ReplyDelete
    Replies
    1. Hi Dylan,

      Yes he is correct, and his data derives from our second podcast together. If you follow my recent blog links you should find that quickly, or click on "podcasts" in the tab.

      Yes, the variation is built-in to these correlations. This means that there is somewhat more random error than would otherwise be the case, which decreases the strength of the correlation. Since the correlation nevertheless exists, all we can say is that its strength is probably somewhat underestimated.

      This reason is also the reason I have used the population means for groups like the Masai and tropical islanders rather than the ranges there, because most of the inter-individual variation shown in those studies is really an artifact due to intra-individual variation, so the population means are probably a reasonable estimate of what most of the individuals have for their own mean.

      Chris

      Delete
  8. Even though TG/HDL and HDL/TotalC as measures of heart disease risk are in some sense the same, some references suggest that TG/HDL is a sharper or more sensitive indicator. Do you have any view on this?

    ReplyDelete
    Replies
    1. Hi Anonymous,

      TG are not an independent predictor of CVD risk, whereas HDL-C and non-HDL-C are. Please see the second-to-last graph in this post, as well as reference 16:

      https://blog.cholesterol-and-health.com/2011/03/genes-ldl-cholesterol-levels-and.html

      If you have references that indicate otherwise, please let me know.

      Thanks for writing,
      Chris

      Delete
  9. Hi Chris, this was really interesting as usual, I particularly liked the warning against micromanaging your diet, and the stress obsessing over every last detail can cause. On that note, I wonder if you can advise me - you seem to be the only voice of scientific reason when it comes to an objective analysis of gluten and whether it is the universal killer so many other bloggers and professionals make it out to be! Basically, do you feel that to err on the side of caution it would be better never to ingest the smallest molecule of gluten just in case you have an (as yet unobvious) autoimmune reaction to it or that it might cause a leaky gut thus making an autoimmune reaction inevitable?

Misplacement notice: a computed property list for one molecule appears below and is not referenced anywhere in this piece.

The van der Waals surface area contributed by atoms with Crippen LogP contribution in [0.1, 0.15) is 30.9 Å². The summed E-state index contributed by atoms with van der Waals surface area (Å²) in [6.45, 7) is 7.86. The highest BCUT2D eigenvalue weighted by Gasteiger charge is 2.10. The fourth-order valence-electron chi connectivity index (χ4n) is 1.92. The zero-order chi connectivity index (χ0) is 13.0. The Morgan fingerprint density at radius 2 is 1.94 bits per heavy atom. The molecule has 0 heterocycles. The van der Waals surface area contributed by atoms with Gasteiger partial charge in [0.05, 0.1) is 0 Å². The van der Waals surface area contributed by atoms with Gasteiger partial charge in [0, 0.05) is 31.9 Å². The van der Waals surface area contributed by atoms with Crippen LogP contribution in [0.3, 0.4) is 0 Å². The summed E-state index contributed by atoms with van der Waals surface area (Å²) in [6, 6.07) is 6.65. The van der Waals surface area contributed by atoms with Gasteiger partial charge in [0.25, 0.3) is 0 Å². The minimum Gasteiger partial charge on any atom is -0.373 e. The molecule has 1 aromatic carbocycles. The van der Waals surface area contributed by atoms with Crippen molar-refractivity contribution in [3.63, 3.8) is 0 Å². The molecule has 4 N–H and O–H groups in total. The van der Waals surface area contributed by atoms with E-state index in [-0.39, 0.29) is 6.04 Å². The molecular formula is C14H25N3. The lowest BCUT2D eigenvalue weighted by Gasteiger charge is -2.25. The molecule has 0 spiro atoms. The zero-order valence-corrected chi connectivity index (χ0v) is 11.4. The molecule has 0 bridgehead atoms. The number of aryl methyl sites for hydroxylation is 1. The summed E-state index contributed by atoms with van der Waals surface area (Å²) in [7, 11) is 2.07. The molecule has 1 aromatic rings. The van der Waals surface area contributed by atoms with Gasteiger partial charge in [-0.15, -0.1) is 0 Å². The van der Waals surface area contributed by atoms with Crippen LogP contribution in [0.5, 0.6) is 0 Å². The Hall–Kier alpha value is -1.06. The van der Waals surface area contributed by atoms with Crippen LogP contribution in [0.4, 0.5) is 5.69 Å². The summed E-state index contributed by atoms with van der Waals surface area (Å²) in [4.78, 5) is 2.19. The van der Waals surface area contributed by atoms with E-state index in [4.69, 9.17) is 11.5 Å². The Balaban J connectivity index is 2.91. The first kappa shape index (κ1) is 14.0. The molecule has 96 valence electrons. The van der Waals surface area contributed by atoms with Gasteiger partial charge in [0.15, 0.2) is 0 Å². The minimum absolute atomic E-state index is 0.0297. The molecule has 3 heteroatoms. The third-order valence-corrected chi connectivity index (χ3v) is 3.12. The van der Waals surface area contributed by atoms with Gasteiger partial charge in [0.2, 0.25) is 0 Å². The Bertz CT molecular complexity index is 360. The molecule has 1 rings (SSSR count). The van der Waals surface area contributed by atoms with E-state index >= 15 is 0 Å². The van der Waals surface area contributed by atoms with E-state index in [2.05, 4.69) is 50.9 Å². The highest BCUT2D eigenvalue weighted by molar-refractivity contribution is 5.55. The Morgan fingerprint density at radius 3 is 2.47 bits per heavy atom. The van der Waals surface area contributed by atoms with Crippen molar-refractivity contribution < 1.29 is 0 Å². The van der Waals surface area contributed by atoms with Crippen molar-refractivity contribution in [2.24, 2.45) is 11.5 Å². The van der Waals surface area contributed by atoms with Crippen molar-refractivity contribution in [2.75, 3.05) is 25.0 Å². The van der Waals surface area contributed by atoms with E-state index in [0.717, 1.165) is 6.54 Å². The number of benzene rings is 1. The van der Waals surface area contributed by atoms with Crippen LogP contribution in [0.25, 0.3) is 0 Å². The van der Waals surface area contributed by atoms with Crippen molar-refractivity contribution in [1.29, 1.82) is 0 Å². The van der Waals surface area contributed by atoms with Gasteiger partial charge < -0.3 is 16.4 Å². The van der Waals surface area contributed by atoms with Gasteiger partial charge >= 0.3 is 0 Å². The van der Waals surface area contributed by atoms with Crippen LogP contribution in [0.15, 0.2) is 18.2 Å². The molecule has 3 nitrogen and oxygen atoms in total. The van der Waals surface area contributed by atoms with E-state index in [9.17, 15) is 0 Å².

I have done a gluten free trial of a couple of months and tried a small amount of sourdough bread to no, I think, noticeable ill effect. If anything I felt better with the small amount of bread, though why this would be I don't know, we are talking a tiny (half an ounce) probably piece with a slab of butter! In brief I have no terrible health problems although a history of eating disorders, which makes me nervous of obsessing over what gluten might/might not do to me, and also osteopenia, probably as a result of the anorexia and also my mother has osteoporosis. I eat an almost grain-free WAPF diet with CLO/butter oil, fermented veg, raw dairy etc but wonder if those odd aches and pains that I had attributed to a busy life with small children are in fact, a terrible gluten-induced autoimmune disaster waiting to happen! Sorry for the long question but I really find it difficult to decide whether to go gluten free or not and if the stress of this will be more detrimental than a small slice of sourdough. Thanks in advance, all the best